Egyptian Connections

“No, it was Akhenaten. That’s what the exhibit explains. It also describes the Amarna letters, a collection of clay tablets. It was the way the major powers communicated at the time. They exchanged letters, and with this brotherhood on neighboring kings, managed to stay out of major wars for two hundred years.”

“Oh, I want to go there. Do you guys want to come too?”

”Sure,” Neal said, and Tal nodded his head. Katie paid the admission price and was given tickets with stickers.

“Place the sticker on your shirt. It gives you admission to this museum as well as the Legion of Honor, another museum in Golden Gate Park. If you’re interested in Akhenaten, you will want to visit the Tomb of Kha. He was an architect in the early years of the Akhenaten Dynasty."

They made their way across the lobby.

Katie walked into the first chamber, a square room with a statue of the ancient pharaoh shown in a large glass box in the center. It was a commanding presence. Impressed she slowly circled the statue. It was a life-size bust of a man with an elongated face, full, almost feminine lips and eyes with an oriental slant. “I’m surprised how soft his face is. Where did his oriental features come from, Neal?”

“His mother Tiye was the daughter of Yuya and Tjuyu, both Syrians living in Egypt. They were probably Mitanni because they were into horses, which were still foreign to the Egyptians. Tiye’s dad Tjuyu was put in charge of horses and cattle for the Egyptian government”

“I thought the Egyptians were already into horses, wasn’t the Battle of Kadesh a big chariot war?”

“Yeah, but this was earlier, and during this time the Egyptians came to realize the awesome power and speed horses brought to the battlefield. That’s why a Syrian couple living in Egypt became so necessary. They fathered Ay, who became a general and a pharaoh himself."

“Akhenaten influenced art as well as religion,” Chuck continued. “His artwork shows a softer side of life than previous imperial statues and reliefs have shown. He was making a new statement during this time. That's why I am comfortable giving him credit for monotheism."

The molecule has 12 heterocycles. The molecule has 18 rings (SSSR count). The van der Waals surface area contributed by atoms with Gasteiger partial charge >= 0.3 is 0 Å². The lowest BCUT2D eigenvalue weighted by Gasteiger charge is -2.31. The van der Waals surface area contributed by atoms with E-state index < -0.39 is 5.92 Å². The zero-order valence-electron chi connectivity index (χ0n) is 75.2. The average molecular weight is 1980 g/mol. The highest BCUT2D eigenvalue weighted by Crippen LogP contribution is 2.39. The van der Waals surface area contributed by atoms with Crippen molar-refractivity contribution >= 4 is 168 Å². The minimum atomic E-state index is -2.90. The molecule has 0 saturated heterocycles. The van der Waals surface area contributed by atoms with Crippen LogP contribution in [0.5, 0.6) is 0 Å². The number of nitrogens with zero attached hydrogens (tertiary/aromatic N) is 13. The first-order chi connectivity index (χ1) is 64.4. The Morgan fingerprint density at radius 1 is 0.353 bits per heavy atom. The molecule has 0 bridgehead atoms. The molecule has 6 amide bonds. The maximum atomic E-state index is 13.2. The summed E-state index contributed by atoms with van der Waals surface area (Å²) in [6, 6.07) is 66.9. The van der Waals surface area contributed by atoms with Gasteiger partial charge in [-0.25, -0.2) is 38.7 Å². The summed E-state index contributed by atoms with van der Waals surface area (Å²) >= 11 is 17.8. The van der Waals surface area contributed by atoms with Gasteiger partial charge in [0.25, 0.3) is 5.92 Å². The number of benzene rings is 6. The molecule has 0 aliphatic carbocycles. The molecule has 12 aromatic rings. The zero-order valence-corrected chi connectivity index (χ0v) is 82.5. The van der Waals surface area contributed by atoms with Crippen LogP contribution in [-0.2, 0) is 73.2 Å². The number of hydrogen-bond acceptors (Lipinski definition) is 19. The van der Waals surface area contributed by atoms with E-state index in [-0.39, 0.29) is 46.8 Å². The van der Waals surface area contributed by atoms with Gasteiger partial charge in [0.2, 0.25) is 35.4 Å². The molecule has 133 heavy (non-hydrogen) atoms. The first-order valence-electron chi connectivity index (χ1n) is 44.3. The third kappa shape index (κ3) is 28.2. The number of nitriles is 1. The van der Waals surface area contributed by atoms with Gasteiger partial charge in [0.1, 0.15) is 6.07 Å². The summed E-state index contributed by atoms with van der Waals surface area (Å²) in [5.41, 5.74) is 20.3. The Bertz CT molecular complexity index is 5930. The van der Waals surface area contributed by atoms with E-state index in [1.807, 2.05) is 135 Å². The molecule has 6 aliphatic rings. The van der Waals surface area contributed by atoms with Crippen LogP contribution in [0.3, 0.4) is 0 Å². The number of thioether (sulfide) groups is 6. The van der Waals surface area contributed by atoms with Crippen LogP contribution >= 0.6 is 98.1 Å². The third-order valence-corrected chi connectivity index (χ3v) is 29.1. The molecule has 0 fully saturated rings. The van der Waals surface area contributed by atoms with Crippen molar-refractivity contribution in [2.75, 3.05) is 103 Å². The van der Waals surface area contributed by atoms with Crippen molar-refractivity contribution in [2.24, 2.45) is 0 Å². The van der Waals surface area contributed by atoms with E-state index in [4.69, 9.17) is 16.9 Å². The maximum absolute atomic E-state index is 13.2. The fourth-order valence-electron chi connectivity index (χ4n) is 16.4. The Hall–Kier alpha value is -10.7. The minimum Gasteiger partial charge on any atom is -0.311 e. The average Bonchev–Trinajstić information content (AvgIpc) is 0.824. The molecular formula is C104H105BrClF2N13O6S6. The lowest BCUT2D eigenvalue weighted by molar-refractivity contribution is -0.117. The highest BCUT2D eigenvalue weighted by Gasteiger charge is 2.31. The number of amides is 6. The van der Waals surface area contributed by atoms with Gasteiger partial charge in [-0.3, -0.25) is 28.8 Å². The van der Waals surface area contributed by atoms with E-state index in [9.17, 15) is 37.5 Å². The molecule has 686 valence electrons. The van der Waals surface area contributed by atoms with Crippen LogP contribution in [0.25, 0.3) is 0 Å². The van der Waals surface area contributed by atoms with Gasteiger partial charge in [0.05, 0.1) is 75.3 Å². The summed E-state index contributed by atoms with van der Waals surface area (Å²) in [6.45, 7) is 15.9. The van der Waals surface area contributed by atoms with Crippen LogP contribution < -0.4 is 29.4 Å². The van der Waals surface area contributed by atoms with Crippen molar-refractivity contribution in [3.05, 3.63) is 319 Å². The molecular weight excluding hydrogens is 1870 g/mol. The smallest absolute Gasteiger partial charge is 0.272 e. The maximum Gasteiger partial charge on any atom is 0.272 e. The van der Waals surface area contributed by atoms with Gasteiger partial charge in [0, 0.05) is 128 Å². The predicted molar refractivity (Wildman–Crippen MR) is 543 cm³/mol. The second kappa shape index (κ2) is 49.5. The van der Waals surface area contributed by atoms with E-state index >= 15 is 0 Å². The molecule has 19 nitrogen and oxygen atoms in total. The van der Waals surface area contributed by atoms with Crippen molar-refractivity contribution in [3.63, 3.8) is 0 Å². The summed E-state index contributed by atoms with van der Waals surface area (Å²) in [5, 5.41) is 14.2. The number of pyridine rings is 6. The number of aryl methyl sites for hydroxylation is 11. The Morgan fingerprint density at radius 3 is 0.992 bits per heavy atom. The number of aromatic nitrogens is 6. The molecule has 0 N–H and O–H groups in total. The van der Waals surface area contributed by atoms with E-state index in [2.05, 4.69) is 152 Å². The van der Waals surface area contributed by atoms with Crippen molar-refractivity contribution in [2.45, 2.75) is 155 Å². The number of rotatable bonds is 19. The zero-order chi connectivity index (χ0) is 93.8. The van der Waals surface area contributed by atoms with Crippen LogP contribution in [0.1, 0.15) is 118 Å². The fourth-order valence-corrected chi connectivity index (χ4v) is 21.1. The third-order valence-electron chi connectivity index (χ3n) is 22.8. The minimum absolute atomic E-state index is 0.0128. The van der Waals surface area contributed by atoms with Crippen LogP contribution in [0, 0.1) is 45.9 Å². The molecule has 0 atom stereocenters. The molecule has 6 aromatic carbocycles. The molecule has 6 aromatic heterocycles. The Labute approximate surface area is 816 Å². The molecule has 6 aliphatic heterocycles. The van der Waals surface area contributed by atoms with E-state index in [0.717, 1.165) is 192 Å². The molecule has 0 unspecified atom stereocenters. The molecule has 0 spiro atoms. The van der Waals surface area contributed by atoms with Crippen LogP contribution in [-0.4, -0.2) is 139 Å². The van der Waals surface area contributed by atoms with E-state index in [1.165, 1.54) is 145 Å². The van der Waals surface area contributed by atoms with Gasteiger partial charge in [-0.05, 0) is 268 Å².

“What do you know about the Akhenaten dynasty?” Katie turned to Neal.

“This was the 18th Egyptian Dynasty, Katie. The pyramids were ancient then, already over a thousand years old. Both the 18th and 19th dynasties were the famous ones. Akhenaten, one of the pharaohs and Tutankhamen, his son, were rulers of the later times of the 18th dynasty. When Akhenaten died, the next ruler was a female named Smenkhare, but she was actually Nefertiti, Akhenaten’s most famous wife, using a new name.”

“Why would she change her name?”

“Her husband was being vilified by the priesthood. Maybe this was a way to deflect some of the criticism about her succession. She was like a stepmother to Tut; his real mother was one of Akhenaten’s sisters."

"Oh, a brother-sister breeding!" Katie exclaimed. "Is that why Tutankhamen had so many physical problems?"

"Probably," Neal replied. "Nefertiti was quite fertile and bore Akhenaten many daughters, but no sons. After Akhenaten died, Nefertiti held the position open for Tut until he grew his balls. She used trusted family friends, Ay and General Horemheb, to maintain Tut's place until he was old enough to assume the throne. He was only eleven years old when he took over. Then when Tut died, these two men became the successors to Egypt’s throne. They were the last rulers of the 18th Egyptian Dynasty. Oh, here’s the entrance to the exhibit.” He allowed Katie and Tal to enter first as a docent nodded them inside. The first presentation drew a comparison between ancient Egypt and the Old Testament.

“This is what I’m talking about.” Chuck was excited. “In the Bible, Psalm 104 tells of the vast manifestation of God's all-encompassing power. He created grass for cattle to eat, and trees for birds to nest in, and the sea for ships to sail on and for fish to swim in." He recited the psalm.

'Bless the Lord, you who coverest thyself with light as with a garment,

Who layeth the beams of his chambers in the waters.

He causeth the grass to grow for the cattle and the trees.

Where the birds make their nests. As for the stork, the fir trees are her house.

The high hills are a refuge for the wild goats.

As the sun riseth, the beasts gather themselves together.

There go the ships, there is that leviathan (whale), whom thou hast made to play therein.'

Compare this piece to a Hymn to the Aten, written by Akhenaten himself, hundreds of years before the verse was written in the earliest Bible. It reads:

'When the land grows bright and you are risen from the Akhet (horizon) and shining in the sun-disk by day,

All flocks are at rest on their grasses, trees and grasses flourishing.

Birds flown from their nest, their wings in adoration of your lifeforce.

All flocks prancing on foot, all that fly and alight living as you rise for them;

Ships going downstream and upstream too, every road open at your appearance;

Fish on the river leaping to your face, your rays even inside the sea.'

“The similarity is astounding, isn't it?” He continued. “Comparing these passages, who could argue some form of cultural exchange was moving from Egypt to Israel? How else can we avoid the conclusion the ancient Hebrew who wrote Psalm 104 has somehow borrowed from Akhenaten's Hymn to the Aten?”

"That's because of the Exodus, the flow of common conventions occurred when the Israelites fled Egypt. Possibly they brought Aten's attributes with them."